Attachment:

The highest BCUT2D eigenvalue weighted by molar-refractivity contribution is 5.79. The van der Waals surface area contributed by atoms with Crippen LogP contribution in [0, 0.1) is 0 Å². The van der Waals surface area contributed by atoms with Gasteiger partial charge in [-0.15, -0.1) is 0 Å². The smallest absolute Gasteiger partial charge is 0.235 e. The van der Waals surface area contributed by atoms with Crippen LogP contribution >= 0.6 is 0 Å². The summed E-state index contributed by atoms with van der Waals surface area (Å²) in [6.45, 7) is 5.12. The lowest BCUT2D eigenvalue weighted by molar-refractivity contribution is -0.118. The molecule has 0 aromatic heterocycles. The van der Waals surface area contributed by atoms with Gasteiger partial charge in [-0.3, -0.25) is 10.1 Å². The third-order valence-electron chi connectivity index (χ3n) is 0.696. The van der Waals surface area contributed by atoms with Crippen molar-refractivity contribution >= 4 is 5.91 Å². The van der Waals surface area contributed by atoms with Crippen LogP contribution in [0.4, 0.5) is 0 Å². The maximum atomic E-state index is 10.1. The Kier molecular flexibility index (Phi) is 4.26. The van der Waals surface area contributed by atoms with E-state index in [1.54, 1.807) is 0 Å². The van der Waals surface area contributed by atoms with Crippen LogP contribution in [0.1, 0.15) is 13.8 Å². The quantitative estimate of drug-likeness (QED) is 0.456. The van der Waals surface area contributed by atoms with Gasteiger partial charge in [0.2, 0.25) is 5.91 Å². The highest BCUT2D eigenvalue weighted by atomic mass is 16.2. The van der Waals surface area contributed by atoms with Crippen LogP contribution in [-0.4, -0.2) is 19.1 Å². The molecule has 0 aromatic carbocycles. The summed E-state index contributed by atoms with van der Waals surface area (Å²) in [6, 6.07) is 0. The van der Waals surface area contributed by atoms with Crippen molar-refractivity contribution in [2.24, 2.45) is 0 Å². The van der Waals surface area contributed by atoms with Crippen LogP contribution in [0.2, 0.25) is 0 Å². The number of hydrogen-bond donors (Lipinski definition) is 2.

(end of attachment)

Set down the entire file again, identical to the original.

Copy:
The highest BCUT2D eigenvalue weighted by molar-refractivity contribution is 5.79. The van der Waals surface area contributed by atoms with Crippen LogP contribution in [0, 0.1) is 0 Å². The van der Waals surface area contributed by atoms with Gasteiger partial charge in [-0.15, -0.1) is 0 Å². The smallest absolute Gasteiger partial charge is 0.235 e. The van der Waals surface area contributed by atoms with Crippen LogP contribution >= 0.6 is 0 Å². The summed E-state index contributed by atoms with van der Waals surface area (Å²) in [6.45, 7) is 5.12. The lowest BCUT2D eigenvalue weighted by molar-refractivity contribution is -0.118. The molecule has 0 aromatic heterocycles. The van der Waals surface area contributed by atoms with Gasteiger partial charge in [-0.3, -0.25) is 10.1 Å². The third-order valence-electron chi connectivity index (χ3n) is 0.696. The van der Waals surface area contributed by atoms with Crippen molar-refractivity contribution >= 4 is 5.91 Å². The van der Waals surface area contributed by atoms with Crippen LogP contribution in [0.4, 0.5) is 0 Å². The maximum atomic E-state index is 10.1. The Kier molecular flexibility index (Phi) is 4.26. The van der Waals surface area contributed by atoms with E-state index in [1.54, 1.807) is 0 Å². The van der Waals surface area contributed by atoms with Crippen LogP contribution in [0.1, 0.15) is 13.8 Å². The quantitative estimate of drug-likeness (QED) is 0.456. The van der Waals surface area contributed by atoms with Gasteiger partial charge in [0.2, 0.25) is 5.91 Å². The highest BCUT2D eigenvalue weighted by atomic mass is 16.2. The van der Waals surface area contributed by atoms with Crippen LogP contribution in [-0.4, -0.2) is 19.1 Å². The molecule has 0 aromatic carbocycles. The summed E-state index contributed by atoms with van der Waals surface area (Å²) in [6, 6.07) is 0. The van der Waals surface area contributed by atoms with Crippen molar-refractivity contribution in [2.24, 2.45) is 0 Å². The van der Waals surface area contributed by atoms with Crippen LogP contribution in [0.2, 0.25) is 0 Å². The number of hydrogen-bond donors (Lipinski definition) is 2.